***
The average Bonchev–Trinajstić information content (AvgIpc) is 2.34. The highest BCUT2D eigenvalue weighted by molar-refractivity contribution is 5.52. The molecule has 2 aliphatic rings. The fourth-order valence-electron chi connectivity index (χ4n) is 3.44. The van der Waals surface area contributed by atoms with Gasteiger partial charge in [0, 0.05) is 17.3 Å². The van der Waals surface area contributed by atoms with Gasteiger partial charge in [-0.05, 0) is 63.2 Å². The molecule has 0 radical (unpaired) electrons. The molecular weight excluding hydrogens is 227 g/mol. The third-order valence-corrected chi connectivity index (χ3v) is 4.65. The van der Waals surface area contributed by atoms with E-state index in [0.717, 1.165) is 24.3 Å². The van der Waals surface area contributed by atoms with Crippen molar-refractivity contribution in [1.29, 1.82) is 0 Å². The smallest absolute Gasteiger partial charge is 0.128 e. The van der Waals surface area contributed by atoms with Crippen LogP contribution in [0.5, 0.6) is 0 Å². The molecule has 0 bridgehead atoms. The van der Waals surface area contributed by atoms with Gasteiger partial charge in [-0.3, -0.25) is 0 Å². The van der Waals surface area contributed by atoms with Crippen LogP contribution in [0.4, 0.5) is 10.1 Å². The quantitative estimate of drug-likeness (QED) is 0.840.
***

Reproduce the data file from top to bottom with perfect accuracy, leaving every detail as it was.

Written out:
The average Bonchev–Trinajstić information content (AvgIpc) is 2.34. The highest BCUT2D eigenvalue weighted by molar-refractivity contribution is 5.52. The molecule has 2 aliphatic rings. The fourth-order valence-electron chi connectivity index (χ4n) is 3.44. The van der Waals surface area contributed by atoms with Gasteiger partial charge in [0, 0.05) is 17.3 Å². The van der Waals surface area contributed by atoms with Gasteiger partial charge in [-0.05, 0) is 63.2 Å². The molecule has 0 radical (unpaired) electrons. The molecular weight excluding hydrogens is 227 g/mol. The third-order valence-corrected chi connectivity index (χ3v) is 4.65. The van der Waals surface area contributed by atoms with E-state index in [0.717, 1.165) is 24.3 Å². The van der Waals surface area contributed by atoms with Crippen molar-refractivity contribution in [1.29, 1.82) is 0 Å². The smallest absolute Gasteiger partial charge is 0.128 e. The van der Waals surface area contributed by atoms with Crippen LogP contribution in [0.5, 0.6) is 0 Å². The molecule has 0 bridgehead atoms. The van der Waals surface area contributed by atoms with Gasteiger partial charge in [-0.3, -0.25) is 0 Å². The van der Waals surface area contributed by atoms with Crippen LogP contribution in [0.4, 0.5) is 10.1 Å². The quantitative estimate of drug-likeness (QED) is 0.840.